A little more than a week ago, two days before Pesah, Rabbi Amy Bardack, a member of this congregation whom many of you know, walked into my office to sell me some hametz. Now, of course, you know how this works: members of the community sell their hametz to me, usually by filling out a form that declares the sale, and then I in turn sell their hametz, plus my own, plus all the hametz in this building, to somebody who is legally permitted to own it during Pesah, according to halakhah / Jewish law. (As you may know, it is not only forbidden to eat any form of the five species of hametz – wheat, barley, oats, spelt, and rye – during the eight days of Pesah, but also it is forbidden to own or benefit from it. And, by the way, if you do not sell your hametz or get rid of it all, and you own it during the holiday, then it may never be eaten by a Jewish person, ever.)

So the stakes are pretty high here, particularly for expensive items like single-malt Scotches, etc.

So most people fill out the form and send it in with a donation, and my assistant Audrey collates all the addresses and makes a list for our communications director Anthony.

But Rabbi Bardack did not merely send the form in, along with a donation for ma-ot hittin, providing for the needy in our community before the holiday. She felt she needed to make a complete ritual out of it, so she came to my office and made the exchange the old-fashioned way, face-to-face.

I asked her why it was so important to make the sale in person. She responded that she wanted to do it “right,” and that there was something particularly holy about performing a ritual in the traditional way.

Ritual, said Rabbi Bardack, gives us a moment of purity. No matter what kind of craziness might be going on in our lives, our work, our families, no matter what sort of political insanity is taking place on the national stage, no matter what sort of bloodshed might be taking place in the world, performing a ritual is a brief respite, an opportunity to feel holy, at least for a moment.

We all have the opportunity to push aside everything else for a moment of qedushah, of holiness. In fact, we have that opportunity multiple times every day. One tradition suggests that we should say 100 berakhot / blessings every day; you can almost fulfill that merely by reciting shaharit, minhah, and ma’ariv (the three regular daily services in Jewish life). But even if you cannot pray that much, you have opportunities to raise your HQ (holiness quotient) all day long: every time you eat something, for example, you can say a berakhah that will elevate your sandwich or snack food from the mundane to the divine. (The Talmud, in Berakhot 35a, tells us that eating food without saying a berakhah is something akin to theft.) Or every time you smell a fragrant plant or flower or tree. Or see a rainbow or a beautiful mountain. Or hear good news, or bad news. There are many such opportunities for holiness – they need not be relegated to Shabbat morning in the pews.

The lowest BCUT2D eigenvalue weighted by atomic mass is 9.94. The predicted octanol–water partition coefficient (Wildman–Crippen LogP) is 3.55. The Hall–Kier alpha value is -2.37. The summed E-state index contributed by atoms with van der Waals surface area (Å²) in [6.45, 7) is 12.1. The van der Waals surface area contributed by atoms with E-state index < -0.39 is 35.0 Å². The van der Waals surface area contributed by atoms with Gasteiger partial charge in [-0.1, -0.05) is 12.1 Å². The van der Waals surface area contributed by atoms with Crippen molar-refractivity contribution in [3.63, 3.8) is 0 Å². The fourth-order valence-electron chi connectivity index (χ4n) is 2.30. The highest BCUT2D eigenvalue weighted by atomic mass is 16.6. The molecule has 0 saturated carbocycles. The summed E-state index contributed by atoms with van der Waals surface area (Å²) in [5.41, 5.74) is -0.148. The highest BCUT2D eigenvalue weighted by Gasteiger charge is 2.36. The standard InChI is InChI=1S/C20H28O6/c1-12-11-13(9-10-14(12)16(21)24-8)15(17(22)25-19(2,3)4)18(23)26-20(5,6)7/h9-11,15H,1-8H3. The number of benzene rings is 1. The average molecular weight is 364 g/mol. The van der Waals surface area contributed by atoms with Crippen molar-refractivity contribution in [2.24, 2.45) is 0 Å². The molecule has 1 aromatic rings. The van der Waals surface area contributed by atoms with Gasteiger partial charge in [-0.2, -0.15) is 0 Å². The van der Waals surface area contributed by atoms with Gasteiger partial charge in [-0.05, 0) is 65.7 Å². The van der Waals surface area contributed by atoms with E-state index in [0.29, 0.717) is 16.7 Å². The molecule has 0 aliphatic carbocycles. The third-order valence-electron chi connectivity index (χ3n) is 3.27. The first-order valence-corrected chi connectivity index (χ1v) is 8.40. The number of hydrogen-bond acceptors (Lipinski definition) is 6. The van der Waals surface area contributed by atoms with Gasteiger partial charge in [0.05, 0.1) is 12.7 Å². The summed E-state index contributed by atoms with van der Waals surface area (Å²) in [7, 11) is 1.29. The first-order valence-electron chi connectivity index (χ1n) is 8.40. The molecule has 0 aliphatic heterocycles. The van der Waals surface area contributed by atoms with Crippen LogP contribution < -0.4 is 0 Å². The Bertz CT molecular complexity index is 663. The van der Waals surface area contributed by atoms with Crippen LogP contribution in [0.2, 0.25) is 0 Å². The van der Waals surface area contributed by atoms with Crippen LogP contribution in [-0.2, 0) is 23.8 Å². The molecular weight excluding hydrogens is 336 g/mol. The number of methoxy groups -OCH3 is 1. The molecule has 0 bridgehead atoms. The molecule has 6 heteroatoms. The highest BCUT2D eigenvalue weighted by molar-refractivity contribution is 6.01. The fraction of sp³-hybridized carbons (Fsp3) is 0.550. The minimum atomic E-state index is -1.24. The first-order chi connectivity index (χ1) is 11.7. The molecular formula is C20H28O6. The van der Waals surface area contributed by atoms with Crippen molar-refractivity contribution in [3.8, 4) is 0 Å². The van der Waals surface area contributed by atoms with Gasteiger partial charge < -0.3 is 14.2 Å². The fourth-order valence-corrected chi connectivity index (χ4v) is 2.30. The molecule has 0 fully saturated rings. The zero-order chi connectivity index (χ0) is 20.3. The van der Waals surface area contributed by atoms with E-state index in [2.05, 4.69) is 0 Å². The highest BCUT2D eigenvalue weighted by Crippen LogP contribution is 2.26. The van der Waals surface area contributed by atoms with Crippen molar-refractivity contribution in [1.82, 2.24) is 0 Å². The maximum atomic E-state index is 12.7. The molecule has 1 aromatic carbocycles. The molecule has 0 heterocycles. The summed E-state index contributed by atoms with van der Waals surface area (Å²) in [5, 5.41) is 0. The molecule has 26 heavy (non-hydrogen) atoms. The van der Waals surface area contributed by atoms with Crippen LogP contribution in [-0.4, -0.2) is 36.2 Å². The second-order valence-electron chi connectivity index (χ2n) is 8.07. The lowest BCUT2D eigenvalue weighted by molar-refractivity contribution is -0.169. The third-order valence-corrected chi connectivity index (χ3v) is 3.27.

Ritual gives us a moment of purity. We cannot control so many aspects of our lives. But we can be momentarily holy.

David Brooks, a columnist for the New York Times, recently opined that we need ritual. He describes playing a game called, “There should be a ritual for…”

There should be a ritual for when a felon has finished his sentence and is welcomed back whole into the community. There should be a ritual for when a family moves onto a street and the whole block throws a barbecue of welcome and membership. There should be a ritual for the kids in modern blended families, when they move in and join their lives together. There should be a ritual for when you move out of your house and everybody shares memories from the different rooms there.

He points to various religious rituals to make his case. Brooks, who is Jewish, also notes that the majority of rituals in Judaism involve a physical action: putting on tefillin, lighting candles, and so forth. And they help frame our days, our lives, with the sense of connection – to God, to community, to family, to others around us who also need that connection.

So great is our hunger for rituals that when we come upon one of the few remaining ones — weddings, bar mitzvahs, quinceañeras — we tend to overload them and turn them into expensive bloated versions of themselves.

Between these lavish exceptions, daily life goes unstructured, a passing flow of moments. This means we don’t do transitions well. Rituals often mark doorway moments, when we pass from one stage of life to another. They acknowledge that these passages are not just external changes but involve internal transformation.